Betty Reid Soskin, oldest park ranger in the US, retires at 100 years old – thank you

After more than 15 years of sharing her life tales, including those from World War II, at Rosie the Riveter/World War II Home Front National Historic Park in Richmond, Betty Reid Soskin, the oldest active National Park Service ranger, has retired from her position.

Soskin made news in September when she turned 100, making her indubitably the oldest park ranger currently employed. April 16 has been set aside for a public event to celebrate her departure from service.

According to rumors, the centenarian’s work as a park ranger has assisted the park service in improving how it educates tourists about history.
“To be a part of helping to mark the location where that tremendous trajectory of my own life, together with others of my generation, will affect the future by the footprints we’ve left behind,” Soskin said in a statement announcing her retirement.

The 100-year-old, who was a young lady during World War II, used to work as a file clerk in a segregated Union hall. Later, she and her husband Mel Reid would open Reid’s Records, a record shop. 2019 saw the store’s official closure.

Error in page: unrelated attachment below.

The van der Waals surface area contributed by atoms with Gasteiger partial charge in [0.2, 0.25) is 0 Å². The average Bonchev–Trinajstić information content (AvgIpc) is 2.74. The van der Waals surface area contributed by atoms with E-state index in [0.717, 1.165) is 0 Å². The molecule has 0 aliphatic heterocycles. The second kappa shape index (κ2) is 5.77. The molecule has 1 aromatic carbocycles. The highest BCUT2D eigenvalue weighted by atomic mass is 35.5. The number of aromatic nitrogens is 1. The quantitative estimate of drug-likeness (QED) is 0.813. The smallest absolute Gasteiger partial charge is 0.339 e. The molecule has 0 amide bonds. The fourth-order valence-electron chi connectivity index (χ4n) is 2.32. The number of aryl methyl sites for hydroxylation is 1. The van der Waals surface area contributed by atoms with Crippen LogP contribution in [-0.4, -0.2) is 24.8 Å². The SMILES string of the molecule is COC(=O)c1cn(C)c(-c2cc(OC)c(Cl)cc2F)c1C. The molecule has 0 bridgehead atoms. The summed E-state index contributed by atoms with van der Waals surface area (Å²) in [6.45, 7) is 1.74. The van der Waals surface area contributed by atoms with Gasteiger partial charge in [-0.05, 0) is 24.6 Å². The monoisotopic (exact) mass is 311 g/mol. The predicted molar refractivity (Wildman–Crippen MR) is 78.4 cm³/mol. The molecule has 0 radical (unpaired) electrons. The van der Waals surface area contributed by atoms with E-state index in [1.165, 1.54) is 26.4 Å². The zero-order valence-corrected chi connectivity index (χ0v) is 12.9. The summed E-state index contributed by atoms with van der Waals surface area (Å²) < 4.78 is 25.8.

At the age of 89, Soskin joined the National Park Service as a permanent employee in 2011. She oversaw public events and presented stories and ideas at the park visitor center in her capacity as leader.

Being a primary source in the dissemination of that history—my history—and in the creation of a new national park, according to Soskin, has been exhilarating and rewarding.

It has shown to give my later years purpose.
Chuck Sams, director of the National Park Service, stated: “Betty has had a significant influence on the National Park Service and how we carry out our mission.

Her efforts serve as a reminder that in order to present a more complete and inclusive history of our country, we must actively seek out and accommodate all viewpoints.

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